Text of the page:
Modern industrialised nutrient damaged and depleted westernised diet, as a communal factor for excess COVID-19 mortality, equally is not an obvious explanation; BAME Groups, and White Persons, consume a wide range of diets, albeit commonly impacted by poverty, and industrialisation. Equally, whilst social factors, including poverty, likely factor in infection, high COVID-19 death rates are seen in BAME Doctors and Medics, who are not ‘poor’.

Vitamin D status, is consistently low in BAME, including African Americans, the Elderly and Obese, and acknowledged as a potential factor in COVID.[19] Vitamin D, like oestrogen,[20 21] also a sterol -based hormone, is central to function, including; immune-response, reproduction, development, gene transcription, and mitochondrial regulation. Unlike other internally produced hormones, dependent on nutrient availability, vitamin D is made primarily by UVB sunshine-action on sterols; albeit diet can also be a source.

It is underappreciated that vitamin deficiency disease D exacerbates a range of diseases[22 23] including hypertension atherosclerosis[24] and diabetes.[25] Study results are often inconsistent, because they include supplementation of vitamin D sufficient persons, and often do not measure blood levels. In contrast, studies involving supplementation of the deficient, generally show consistent benefit. Expert consensus observed Vitamin D may factor in COVID.19[19]

Increased risk of comorbidities, are likely primarily due to diet and environmental factors, rather than ‘poverty per-se’, or genetics. Negative polymorphic effects, including of vitamin D,26-28] are magnified by latitude and deficiency,[29] thus secondary factors consequent on failure to maintain sufficiency through diet and supplementation.[30] Social inequalities factors of course, but given Medics and Doctors are also badly impacted, logically are not the dominant factor.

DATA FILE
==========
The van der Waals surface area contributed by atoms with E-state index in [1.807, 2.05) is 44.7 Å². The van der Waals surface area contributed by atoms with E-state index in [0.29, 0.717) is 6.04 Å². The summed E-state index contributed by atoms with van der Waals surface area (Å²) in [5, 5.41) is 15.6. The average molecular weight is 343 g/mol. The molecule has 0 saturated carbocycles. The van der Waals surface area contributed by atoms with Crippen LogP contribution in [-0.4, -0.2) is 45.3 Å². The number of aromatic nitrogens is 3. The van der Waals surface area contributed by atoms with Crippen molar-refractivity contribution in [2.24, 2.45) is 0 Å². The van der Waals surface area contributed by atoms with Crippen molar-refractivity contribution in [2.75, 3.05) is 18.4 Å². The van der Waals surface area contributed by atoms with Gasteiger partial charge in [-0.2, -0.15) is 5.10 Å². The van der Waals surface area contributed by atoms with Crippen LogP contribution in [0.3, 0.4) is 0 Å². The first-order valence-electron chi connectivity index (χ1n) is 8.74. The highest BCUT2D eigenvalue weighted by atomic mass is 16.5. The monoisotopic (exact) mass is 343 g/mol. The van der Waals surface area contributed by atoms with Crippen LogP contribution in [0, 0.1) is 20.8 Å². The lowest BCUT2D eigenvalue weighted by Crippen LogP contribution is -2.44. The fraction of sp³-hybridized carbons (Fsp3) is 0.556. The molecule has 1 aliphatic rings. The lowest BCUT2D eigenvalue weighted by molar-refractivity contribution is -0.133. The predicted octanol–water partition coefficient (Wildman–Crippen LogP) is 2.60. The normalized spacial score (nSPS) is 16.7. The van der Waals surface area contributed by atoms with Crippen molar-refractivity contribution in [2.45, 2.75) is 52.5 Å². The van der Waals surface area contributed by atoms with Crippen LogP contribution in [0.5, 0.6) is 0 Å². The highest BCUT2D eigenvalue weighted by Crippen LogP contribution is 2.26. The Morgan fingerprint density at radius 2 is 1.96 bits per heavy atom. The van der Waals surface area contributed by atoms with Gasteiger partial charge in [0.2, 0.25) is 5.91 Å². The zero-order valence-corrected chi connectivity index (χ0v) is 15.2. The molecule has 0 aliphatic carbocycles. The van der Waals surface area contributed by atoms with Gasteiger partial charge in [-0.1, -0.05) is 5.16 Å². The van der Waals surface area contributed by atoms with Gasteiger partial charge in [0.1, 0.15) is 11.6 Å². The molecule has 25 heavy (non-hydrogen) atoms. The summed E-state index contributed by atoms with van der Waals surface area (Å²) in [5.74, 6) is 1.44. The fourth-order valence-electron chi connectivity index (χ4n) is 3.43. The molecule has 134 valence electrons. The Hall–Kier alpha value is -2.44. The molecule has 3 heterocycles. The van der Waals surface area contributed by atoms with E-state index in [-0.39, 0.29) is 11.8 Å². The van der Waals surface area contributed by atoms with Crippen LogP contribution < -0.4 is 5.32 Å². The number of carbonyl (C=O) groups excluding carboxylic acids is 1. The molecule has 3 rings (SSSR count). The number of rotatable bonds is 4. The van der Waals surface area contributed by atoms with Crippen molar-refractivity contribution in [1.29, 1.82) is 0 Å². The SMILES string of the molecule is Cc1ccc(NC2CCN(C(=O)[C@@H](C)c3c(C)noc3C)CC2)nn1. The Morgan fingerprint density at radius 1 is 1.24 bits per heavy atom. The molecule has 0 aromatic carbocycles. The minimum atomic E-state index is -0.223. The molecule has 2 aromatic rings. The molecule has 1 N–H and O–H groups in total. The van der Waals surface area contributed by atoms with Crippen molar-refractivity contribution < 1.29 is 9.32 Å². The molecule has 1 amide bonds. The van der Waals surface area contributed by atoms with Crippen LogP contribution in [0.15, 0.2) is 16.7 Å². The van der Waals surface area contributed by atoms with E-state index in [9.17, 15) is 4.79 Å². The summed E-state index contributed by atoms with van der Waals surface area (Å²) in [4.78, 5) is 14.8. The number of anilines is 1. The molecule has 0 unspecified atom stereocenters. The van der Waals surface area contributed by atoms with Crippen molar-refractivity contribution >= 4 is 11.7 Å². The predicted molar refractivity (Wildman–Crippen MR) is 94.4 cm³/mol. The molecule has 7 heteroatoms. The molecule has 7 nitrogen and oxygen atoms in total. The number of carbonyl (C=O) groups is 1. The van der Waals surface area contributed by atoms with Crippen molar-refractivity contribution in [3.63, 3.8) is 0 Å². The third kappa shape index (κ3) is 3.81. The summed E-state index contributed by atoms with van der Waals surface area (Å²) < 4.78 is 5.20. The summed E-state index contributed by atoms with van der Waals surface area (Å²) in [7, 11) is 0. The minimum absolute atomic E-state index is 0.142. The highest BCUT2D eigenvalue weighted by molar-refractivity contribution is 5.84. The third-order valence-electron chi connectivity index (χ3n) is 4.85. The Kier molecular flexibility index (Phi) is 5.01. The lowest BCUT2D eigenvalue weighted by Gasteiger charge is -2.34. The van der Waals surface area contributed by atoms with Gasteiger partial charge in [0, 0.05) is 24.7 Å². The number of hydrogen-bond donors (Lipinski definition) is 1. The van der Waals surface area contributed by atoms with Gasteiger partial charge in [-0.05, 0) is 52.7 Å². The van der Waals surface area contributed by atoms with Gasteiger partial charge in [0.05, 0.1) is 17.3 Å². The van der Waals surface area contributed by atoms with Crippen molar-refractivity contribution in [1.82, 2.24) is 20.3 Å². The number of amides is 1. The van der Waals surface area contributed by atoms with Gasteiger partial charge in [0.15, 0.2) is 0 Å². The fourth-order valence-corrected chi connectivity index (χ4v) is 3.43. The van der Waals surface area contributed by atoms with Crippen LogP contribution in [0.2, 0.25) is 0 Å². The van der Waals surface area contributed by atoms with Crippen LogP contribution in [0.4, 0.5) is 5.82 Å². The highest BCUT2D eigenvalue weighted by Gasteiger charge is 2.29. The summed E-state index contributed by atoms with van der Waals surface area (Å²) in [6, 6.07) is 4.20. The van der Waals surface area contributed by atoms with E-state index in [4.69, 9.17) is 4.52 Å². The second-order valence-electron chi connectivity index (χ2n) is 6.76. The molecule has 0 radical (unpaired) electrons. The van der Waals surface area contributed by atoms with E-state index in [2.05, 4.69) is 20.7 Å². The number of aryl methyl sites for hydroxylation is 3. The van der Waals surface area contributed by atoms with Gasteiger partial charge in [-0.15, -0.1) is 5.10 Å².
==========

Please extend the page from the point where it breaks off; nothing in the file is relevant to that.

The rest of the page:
Further, diets and lifestyles, are not consistent across BAME in; Sweden, UK and USA, thus not likely common causative agents; in contrast low vitamin D is, and factors in increased comorbidities risk.

BAME Persons including African Americans, are at greater risk of COVID-19 severity and mortality. However, death rate adjustment for ethnicity arguably has limited rationale, because, historical data, as above, suggests Africans, and possibly wider related ethnic groups, (absent specific ‘familial’ polymorphisms), are not inherently at significant greater ethnic risk of these diseases.

Ultimately, Communities, and Hospitals, daily face proportionately greater numbers of BAME and African Americans in ICU beds and mortuaries. Stark, sad, realities of excess BAME and African American COVID-19 related deaths, are not dimmed by statistical adjustments, which cannot reverse COVID-19’s toll. Each death is a death.

Thus, urgent determination of the extent vitamin D deficiency factors in COVID-19 BAME mortality, by COVID-19-patient-blood-measurement, is required.

1. Brown, R., & Sarkar, A. (19th May 2020). Is ethnicity linked to incidence or outcomes of covid-19? Low vitamin D: high risk COVID-19 mortality? Seven preprints suggest that is case. Does low ‘D’ put BAME and elderly, at particular COVID-19 risk? Testing and Data Required. BMJ 2020;369:m1548 doi: Available from
2. Brown, R. (April 7, 2020). ‘Rapid Response: Re: Preventing a covid-19 pandemic - COVID-19: Vitamin D deficiency; and, death rates; are both disproportionately higher in elderly Italians, Spanish, Swedish Somali, and African Americans? A connection? Research urgently required!’, BMJ, 368(m810). DOI: 10.1136/bmj.m810 Available at:
3. Brown, R., Rhein, H., Alipio, M., Annweiler, C., Gnaiger, E., Holick M., Boucher, B., Duque, G., Feron, F., Kenny, R., Montero-Odasso, M., Minisola, M., Rhodes, J., Haq., A, Bejerot, S., Reiss, L., Zgaga, L., Crawford, M., Fricker, R., Cobbold, P., Lahore, H., Humble, M., Sakar, A., Karras, S., Iglesias-Gonzalez, J., Gezen-Ak, D., Dursun E., Cooper, I., Grimes, D. & de Voil C. (April 20, 2020). ‘Rapid response re: Is ethnicity linked to incidence or outcomes of COVID-19?’: COVID-19 ’ICU’ risk – 20-fold greater in the Vitamin D Deficient. BAME, African Americans, the Older, Institutionalised and Obese, are at greatest risk. Sun and ‘D’-supplementation – Game-changers? Research urgently required. BMJ, 369(m1548). DOI: 10.1136/bmj.m1548. Available at:
4. Brown, R. Is ethnicity linked to incidence or outcomes of covid-19? BAME Children at High Risk of PIMS-TS, a Covid-19 Kawasaki-Like Disease - Vitamin D, a Factor? – Testing and Data Urgently Required. (10th June 2020) BMJ 2020;369:m1548 doi: Available at
5. PHE. (2nd June 2020). Disparities in the risk and outcomes of COVID-19PHE publications PHE gateway number: GW-1311. Available at